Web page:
The Hare Krishna maha-mantra—Hare Krishna, Hare Krishna, Krishna Krishna, Hare Hare/ Hare Rama, Hare Rama, Rama Rama, Hare Hare—is known as the greatest (maha) of all mantras because it contains the potency of all other spiritual sound.
Chanting the maha-mantra is thus the most popular and effective form of kirtana. The maha-mantra is also considered the greatest chant because unlike other mantras it aims only for service to God. While the chanter of other mantras generally wants some earthly reward—health, daily bread, the protection of loved ones—the chanter of the maha-mantra asks only to be used as God’s instrument, to serve Him in love and devotion without any expectation of return. Srila Prabhupada gives us the following translation: “O Lord, O energy of the Lord, please engage me in Your divine service.”
Since the maha-mantra is composed solely of the names of God, how does one arrive at this translation? Simply put, the names composing the mantra are in the vocative case, used when petitioning or calling out to someone. So Hare means “O Radha,” as Hare is the vocative form of Hara, a name for Radha, who personifies devotion to Krishna. Since Rama is a name for Krishna, the maha-mantra is a heartfelt petition to Radha-Krishna. What does the chanter of the maha-mantra ask of Radha-Krishna? Only for the privilege of serving Them in pure love.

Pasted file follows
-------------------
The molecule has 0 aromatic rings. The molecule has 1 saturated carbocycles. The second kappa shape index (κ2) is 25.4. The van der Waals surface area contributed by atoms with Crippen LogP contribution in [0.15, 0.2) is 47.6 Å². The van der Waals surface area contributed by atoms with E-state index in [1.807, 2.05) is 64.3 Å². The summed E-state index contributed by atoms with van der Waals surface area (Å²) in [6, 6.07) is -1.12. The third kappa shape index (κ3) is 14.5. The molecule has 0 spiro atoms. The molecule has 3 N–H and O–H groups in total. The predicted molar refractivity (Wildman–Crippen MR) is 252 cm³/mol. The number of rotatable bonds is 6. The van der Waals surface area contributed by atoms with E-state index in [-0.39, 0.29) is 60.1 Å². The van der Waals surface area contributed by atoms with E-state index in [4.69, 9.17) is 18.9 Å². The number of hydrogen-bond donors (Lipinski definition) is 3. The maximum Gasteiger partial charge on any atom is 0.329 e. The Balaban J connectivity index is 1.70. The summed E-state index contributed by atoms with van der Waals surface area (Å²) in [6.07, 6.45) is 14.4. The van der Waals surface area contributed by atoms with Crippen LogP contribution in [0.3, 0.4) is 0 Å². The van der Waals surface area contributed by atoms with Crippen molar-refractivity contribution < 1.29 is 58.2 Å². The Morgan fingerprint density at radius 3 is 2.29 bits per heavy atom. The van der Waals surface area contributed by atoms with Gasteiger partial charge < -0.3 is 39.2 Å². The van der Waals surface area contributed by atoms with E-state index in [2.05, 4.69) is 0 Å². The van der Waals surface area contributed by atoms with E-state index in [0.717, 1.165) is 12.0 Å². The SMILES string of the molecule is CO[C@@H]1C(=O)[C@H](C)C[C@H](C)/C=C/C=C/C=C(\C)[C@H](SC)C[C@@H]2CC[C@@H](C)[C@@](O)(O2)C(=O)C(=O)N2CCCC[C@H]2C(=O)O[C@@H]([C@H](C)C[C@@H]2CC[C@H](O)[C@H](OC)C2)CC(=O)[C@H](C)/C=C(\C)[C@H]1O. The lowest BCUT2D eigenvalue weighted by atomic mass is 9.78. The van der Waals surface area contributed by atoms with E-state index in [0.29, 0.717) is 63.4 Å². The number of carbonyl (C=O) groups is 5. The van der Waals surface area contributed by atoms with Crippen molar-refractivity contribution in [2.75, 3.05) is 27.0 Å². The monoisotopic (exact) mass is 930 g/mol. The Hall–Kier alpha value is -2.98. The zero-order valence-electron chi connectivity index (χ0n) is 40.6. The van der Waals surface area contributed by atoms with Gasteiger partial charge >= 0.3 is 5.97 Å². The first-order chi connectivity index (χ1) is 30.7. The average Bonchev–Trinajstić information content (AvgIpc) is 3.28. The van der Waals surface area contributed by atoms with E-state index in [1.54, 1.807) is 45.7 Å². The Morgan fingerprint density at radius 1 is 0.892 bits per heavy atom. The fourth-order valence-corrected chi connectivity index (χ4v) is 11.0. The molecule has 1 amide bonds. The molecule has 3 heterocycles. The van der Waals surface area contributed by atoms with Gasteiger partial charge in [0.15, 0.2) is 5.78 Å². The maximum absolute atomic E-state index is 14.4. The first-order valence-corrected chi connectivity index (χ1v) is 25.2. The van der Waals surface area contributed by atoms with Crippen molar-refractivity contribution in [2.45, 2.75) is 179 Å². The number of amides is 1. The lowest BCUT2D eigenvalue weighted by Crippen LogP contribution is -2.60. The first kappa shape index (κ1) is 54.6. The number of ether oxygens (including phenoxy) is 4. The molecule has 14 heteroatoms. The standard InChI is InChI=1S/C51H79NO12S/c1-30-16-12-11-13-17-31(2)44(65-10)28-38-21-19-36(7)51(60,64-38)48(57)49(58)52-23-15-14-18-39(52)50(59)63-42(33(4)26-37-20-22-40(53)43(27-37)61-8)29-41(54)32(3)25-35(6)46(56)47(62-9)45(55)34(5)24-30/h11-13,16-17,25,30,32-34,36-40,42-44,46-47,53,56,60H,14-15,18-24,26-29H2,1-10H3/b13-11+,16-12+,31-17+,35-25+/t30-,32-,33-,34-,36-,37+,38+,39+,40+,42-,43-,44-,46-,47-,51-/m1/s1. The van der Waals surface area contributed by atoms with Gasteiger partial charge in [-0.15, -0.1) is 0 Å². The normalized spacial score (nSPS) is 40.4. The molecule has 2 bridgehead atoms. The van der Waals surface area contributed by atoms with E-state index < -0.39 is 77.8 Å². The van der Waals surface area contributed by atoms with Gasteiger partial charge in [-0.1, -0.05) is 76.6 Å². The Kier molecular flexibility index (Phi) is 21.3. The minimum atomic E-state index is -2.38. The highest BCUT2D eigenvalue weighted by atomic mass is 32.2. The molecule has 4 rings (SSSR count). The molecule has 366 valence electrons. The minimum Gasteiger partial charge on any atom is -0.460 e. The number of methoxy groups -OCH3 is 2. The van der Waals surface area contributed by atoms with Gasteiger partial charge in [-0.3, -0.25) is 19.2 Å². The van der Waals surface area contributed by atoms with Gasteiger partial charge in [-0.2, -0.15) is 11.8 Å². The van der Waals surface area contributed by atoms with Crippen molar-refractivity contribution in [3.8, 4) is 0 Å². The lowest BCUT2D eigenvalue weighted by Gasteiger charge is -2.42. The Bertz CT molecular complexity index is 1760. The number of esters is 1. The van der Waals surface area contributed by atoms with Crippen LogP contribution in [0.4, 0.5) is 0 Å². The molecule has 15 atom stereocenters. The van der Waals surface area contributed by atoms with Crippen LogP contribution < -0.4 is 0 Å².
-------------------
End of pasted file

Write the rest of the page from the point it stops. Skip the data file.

A Deeper Meaning
The maha-mantra is a prayer with great depth that extends from a simple glorification of the Lord to an urgent request: “Please engage me in Your service.” And yet it goes further still. Great acaryas, pure teachers who have passed down the mantra in disciplic succession, explain it in various deep ways. For example, Dhyanacandra Gosvami, one of Lord Caitanya’s associates, explains it as follows: “Hare Krishna, Hare Krishna”—the first four words of the mantra—refer to Radha and Krishna in union, celebrating Their love together (sambhoga bhava). “Krishna Krishna” signifies Their separation (vipralambha bhava). Radharani is calling, “Krishna! Krishna! Where is My Krishna? Oh, please tell me, where is My Krishna?” In the next two words, Krishna calls out, too: “Hare! Hare! Where is My Radharani?”
In the first half of the mantra, then, one finds the feelings of union and longing—spiritual emotions that bring intense realization and satisfaction. In the second half of the mantra, the same emotions increase and intensify. Krishna is called Rama because He is the source of all pleasure (rama). He is also called Radha-Ramana, or the joy of Radha.
“Hare Rama, Hare Rama” means that Krishna is feeling ecstasy in the company of His darling Radharani. The divine lovers, Radha and Krishna, are together again, swimming in the reservoir of pleasure simply by being in each other’s company.
But then, “Rama Rama.” They’re separated once again. Radha is crying, “Where is that ecstasy I had with Krishna? Where is He?” She calls out His name twice: “Rama! Rama!” And He is also crying: “Hare! Hare! Where is the ecstasy I felt with Radharani? Where is My beloved?” So in both halves of the mantra there is union and separation. And as one advances spiritually, by engaging in kîrtana, one can appreciate these emotions more and more.